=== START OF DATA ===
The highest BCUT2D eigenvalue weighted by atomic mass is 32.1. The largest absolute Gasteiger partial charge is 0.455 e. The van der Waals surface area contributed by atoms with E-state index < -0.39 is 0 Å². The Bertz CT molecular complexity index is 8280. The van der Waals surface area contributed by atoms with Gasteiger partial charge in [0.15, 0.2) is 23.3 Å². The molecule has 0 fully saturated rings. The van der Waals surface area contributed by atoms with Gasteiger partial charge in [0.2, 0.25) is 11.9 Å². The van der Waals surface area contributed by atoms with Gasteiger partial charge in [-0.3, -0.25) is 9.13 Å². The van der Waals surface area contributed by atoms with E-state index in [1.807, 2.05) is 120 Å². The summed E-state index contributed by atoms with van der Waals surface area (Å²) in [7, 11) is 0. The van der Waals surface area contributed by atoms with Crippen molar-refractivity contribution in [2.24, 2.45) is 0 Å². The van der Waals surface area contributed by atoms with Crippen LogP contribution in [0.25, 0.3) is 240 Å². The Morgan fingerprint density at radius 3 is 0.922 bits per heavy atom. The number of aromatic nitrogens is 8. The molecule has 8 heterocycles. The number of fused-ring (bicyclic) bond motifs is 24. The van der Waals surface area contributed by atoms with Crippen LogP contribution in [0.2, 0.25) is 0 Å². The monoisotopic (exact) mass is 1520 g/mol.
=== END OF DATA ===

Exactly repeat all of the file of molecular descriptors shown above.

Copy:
The highest BCUT2D eigenvalue weighted by atomic mass is 32.1. The largest absolute Gasteiger partial charge is 0.455 e. The van der Waals surface area contributed by atoms with E-state index < -0.39 is 0 Å². The Bertz CT molecular complexity index is 8280. The van der Waals surface area contributed by atoms with Gasteiger partial charge in [0.15, 0.2) is 23.3 Å². The molecule has 0 fully saturated rings. The van der Waals surface area contributed by atoms with Gasteiger partial charge in [0.2, 0.25) is 11.9 Å². The van der Waals surface area contributed by atoms with Gasteiger partial charge in [-0.3, -0.25) is 9.13 Å². The van der Waals surface area contributed by atoms with E-state index in [1.807, 2.05) is 120 Å². The summed E-state index contributed by atoms with van der Waals surface area (Å²) in [7, 11) is 0. The van der Waals surface area contributed by atoms with Crippen molar-refractivity contribution in [2.24, 2.45) is 0 Å². The van der Waals surface area contributed by atoms with Crippen LogP contribution in [0.25, 0.3) is 240 Å². The Morgan fingerprint density at radius 3 is 0.922 bits per heavy atom. The number of aromatic nitrogens is 8. The molecule has 8 heterocycles. The number of fused-ring (bicyclic) bond motifs is 24. The van der Waals surface area contributed by atoms with Crippen LogP contribution in [0.2, 0.25) is 0 Å². The monoisotopic (exact) mass is 1520 g/mol.